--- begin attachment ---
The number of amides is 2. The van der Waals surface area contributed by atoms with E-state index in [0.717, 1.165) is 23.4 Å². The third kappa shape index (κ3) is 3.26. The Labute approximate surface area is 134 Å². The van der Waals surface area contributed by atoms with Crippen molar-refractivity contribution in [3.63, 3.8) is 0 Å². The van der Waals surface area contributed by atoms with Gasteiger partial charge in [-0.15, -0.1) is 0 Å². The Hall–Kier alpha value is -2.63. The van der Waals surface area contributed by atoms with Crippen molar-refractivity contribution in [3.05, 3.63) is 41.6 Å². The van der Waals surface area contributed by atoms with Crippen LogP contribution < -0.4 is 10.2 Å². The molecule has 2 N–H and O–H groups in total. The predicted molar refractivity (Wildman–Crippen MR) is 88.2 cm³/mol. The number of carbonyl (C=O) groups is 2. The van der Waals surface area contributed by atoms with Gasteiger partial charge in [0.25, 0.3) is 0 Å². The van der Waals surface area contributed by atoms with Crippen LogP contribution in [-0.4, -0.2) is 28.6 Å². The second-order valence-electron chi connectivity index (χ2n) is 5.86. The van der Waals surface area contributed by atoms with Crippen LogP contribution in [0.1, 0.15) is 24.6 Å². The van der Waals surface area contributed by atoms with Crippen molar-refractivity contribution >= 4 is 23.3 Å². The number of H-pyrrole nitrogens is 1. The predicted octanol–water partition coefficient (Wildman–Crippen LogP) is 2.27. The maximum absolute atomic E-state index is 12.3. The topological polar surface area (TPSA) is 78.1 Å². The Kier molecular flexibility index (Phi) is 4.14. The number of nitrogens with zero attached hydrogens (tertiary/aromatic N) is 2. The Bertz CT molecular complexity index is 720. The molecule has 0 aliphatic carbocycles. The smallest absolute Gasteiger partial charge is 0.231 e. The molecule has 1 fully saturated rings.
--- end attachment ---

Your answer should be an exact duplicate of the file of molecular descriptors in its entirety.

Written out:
The number of amides is 2. The van der Waals surface area contributed by atoms with E-state index in [0.717, 1.165) is 23.4 Å². The third kappa shape index (κ3) is 3.26. The Labute approximate surface area is 134 Å². The van der Waals surface area contributed by atoms with Crippen molar-refractivity contribution in [3.63, 3.8) is 0 Å². The van der Waals surface area contributed by atoms with Gasteiger partial charge in [-0.15, -0.1) is 0 Å². The Hall–Kier alpha value is -2.63. The van der Waals surface area contributed by atoms with Crippen molar-refractivity contribution in [3.05, 3.63) is 41.6 Å². The van der Waals surface area contributed by atoms with Crippen LogP contribution < -0.4 is 10.2 Å². The molecule has 2 N–H and O–H groups in total. The predicted molar refractivity (Wildman–Crippen MR) is 88.2 cm³/mol. The number of carbonyl (C=O) groups is 2. The van der Waals surface area contributed by atoms with Gasteiger partial charge in [0.25, 0.3) is 0 Å². The van der Waals surface area contributed by atoms with Crippen LogP contribution in [-0.4, -0.2) is 28.6 Å². The second-order valence-electron chi connectivity index (χ2n) is 5.86. The van der Waals surface area contributed by atoms with Crippen LogP contribution in [0.1, 0.15) is 24.6 Å². The van der Waals surface area contributed by atoms with Crippen molar-refractivity contribution >= 4 is 23.3 Å². The number of H-pyrrole nitrogens is 1. The predicted octanol–water partition coefficient (Wildman–Crippen LogP) is 2.27. The maximum absolute atomic E-state index is 12.3. The topological polar surface area (TPSA) is 78.1 Å². The Kier molecular flexibility index (Phi) is 4.14. The number of nitrogens with zero attached hydrogens (tertiary/aromatic N) is 2. The Bertz CT molecular complexity index is 720. The molecule has 0 aliphatic carbocycles. The smallest absolute Gasteiger partial charge is 0.231 e. The molecule has 1 fully saturated rings.